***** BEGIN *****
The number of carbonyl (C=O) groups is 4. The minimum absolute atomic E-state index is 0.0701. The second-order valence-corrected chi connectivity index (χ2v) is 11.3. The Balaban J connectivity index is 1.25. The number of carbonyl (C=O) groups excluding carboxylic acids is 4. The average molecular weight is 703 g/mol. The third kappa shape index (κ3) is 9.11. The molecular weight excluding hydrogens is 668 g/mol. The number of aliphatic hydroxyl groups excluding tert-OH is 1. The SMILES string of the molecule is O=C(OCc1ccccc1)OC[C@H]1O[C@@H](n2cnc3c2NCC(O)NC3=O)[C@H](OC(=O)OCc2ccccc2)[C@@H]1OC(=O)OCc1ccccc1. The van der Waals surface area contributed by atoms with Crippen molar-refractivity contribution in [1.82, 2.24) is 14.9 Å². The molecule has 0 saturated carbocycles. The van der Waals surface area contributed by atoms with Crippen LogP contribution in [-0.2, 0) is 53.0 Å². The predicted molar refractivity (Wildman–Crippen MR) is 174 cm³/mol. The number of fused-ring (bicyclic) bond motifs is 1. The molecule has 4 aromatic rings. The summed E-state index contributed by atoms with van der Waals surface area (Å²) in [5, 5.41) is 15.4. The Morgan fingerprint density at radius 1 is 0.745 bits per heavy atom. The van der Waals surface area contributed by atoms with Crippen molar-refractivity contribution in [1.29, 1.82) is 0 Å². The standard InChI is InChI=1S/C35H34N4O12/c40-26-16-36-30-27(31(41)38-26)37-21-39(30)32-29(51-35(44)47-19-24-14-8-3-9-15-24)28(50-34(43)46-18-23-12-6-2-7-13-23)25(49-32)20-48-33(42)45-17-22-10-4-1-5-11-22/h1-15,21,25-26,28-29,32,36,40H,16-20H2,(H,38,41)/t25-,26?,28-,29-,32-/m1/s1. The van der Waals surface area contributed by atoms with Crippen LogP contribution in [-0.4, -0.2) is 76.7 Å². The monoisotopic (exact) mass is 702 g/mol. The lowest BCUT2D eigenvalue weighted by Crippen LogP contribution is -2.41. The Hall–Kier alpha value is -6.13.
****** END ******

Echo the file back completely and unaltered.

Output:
The number of carbonyl (C=O) groups is 4. The minimum absolute atomic E-state index is 0.0701. The second-order valence-corrected chi connectivity index (χ2v) is 11.3. The Balaban J connectivity index is 1.25. The number of carbonyl (C=O) groups excluding carboxylic acids is 4. The average molecular weight is 703 g/mol. The third kappa shape index (κ3) is 9.11. The molecular weight excluding hydrogens is 668 g/mol. The number of aliphatic hydroxyl groups excluding tert-OH is 1. The SMILES string of the molecule is O=C(OCc1ccccc1)OC[C@H]1O[C@@H](n2cnc3c2NCC(O)NC3=O)[C@H](OC(=O)OCc2ccccc2)[C@@H]1OC(=O)OCc1ccccc1. The van der Waals surface area contributed by atoms with Crippen molar-refractivity contribution in [1.82, 2.24) is 14.9 Å². The molecule has 0 saturated carbocycles. The van der Waals surface area contributed by atoms with Crippen LogP contribution in [-0.2, 0) is 53.0 Å². The predicted molar refractivity (Wildman–Crippen MR) is 174 cm³/mol. The number of fused-ring (bicyclic) bond motifs is 1. The molecule has 4 aromatic rings. The summed E-state index contributed by atoms with van der Waals surface area (Å²) in [5, 5.41) is 15.4. The Morgan fingerprint density at radius 1 is 0.745 bits per heavy atom. The van der Waals surface area contributed by atoms with Crippen molar-refractivity contribution in [1.29, 1.82) is 0 Å². The standard InChI is InChI=1S/C35H34N4O12/c40-26-16-36-30-27(31(41)38-26)37-21-39(30)32-29(51-35(44)47-19-24-14-8-3-9-15-24)28(50-34(43)46-18-23-12-6-2-7-13-23)25(49-32)20-48-33(42)45-17-22-10-4-1-5-11-22/h1-15,21,25-26,28-29,32,36,40H,16-20H2,(H,38,41)/t25-,26?,28-,29-,32-/m1/s1. The van der Waals surface area contributed by atoms with Crippen LogP contribution in [-0.4, -0.2) is 76.7 Å². The monoisotopic (exact) mass is 702 g/mol. The lowest BCUT2D eigenvalue weighted by Crippen LogP contribution is -2.41. The Hall–Kier alpha value is -6.13.